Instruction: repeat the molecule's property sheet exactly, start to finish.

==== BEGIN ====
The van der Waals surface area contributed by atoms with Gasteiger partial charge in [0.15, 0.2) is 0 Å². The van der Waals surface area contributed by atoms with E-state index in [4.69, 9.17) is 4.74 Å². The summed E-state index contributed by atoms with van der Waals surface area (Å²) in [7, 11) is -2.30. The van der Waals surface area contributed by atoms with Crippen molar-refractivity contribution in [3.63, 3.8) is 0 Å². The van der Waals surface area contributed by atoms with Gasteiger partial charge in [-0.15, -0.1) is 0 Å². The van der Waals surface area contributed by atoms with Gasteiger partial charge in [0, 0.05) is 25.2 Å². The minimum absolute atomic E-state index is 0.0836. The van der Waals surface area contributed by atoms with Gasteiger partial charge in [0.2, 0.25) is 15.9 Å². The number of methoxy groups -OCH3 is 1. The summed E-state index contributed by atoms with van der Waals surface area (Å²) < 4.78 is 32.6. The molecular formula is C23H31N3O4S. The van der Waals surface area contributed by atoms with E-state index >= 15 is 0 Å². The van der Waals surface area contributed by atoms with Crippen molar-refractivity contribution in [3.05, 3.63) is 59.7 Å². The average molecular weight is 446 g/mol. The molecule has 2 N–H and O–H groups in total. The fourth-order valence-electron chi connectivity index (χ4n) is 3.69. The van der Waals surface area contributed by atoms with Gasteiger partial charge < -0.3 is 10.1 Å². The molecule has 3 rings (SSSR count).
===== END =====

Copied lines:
The van der Waals surface area contributed by atoms with Gasteiger partial charge in [0.15, 0.2) is 0 Å². The van der Waals surface area contributed by atoms with E-state index in [4.69, 9.17) is 4.74 Å². The summed E-state index contributed by atoms with van der Waals surface area (Å²) in [7, 11) is -2.30. The van der Waals surface area contributed by atoms with Crippen molar-refractivity contribution in [3.63, 3.8) is 0 Å². The van der Waals surface area contributed by atoms with Gasteiger partial charge in [-0.15, -0.1) is 0 Å². The van der Waals surface area contributed by atoms with Gasteiger partial charge in [0, 0.05) is 25.2 Å². The minimum absolute atomic E-state index is 0.0836. The van der Waals surface area contributed by atoms with Gasteiger partial charge in [0.2, 0.25) is 15.9 Å². The number of methoxy groups -OCH3 is 1. The summed E-state index contributed by atoms with van der Waals surface area (Å²) < 4.78 is 32.6. The molecular formula is C23H31N3O4S. The van der Waals surface area contributed by atoms with E-state index >= 15 is 0 Å². The van der Waals surface area contributed by atoms with Crippen molar-refractivity contribution in [3.05, 3.63) is 59.7 Å². The average molecular weight is 446 g/mol. The molecule has 2 N–H and O–H groups in total. The fourth-order valence-electron chi connectivity index (χ4n) is 3.69. The van der Waals surface area contributed by atoms with Gasteiger partial charge < -0.3 is 10.1 Å². The molecule has 3 rings (SSSR count).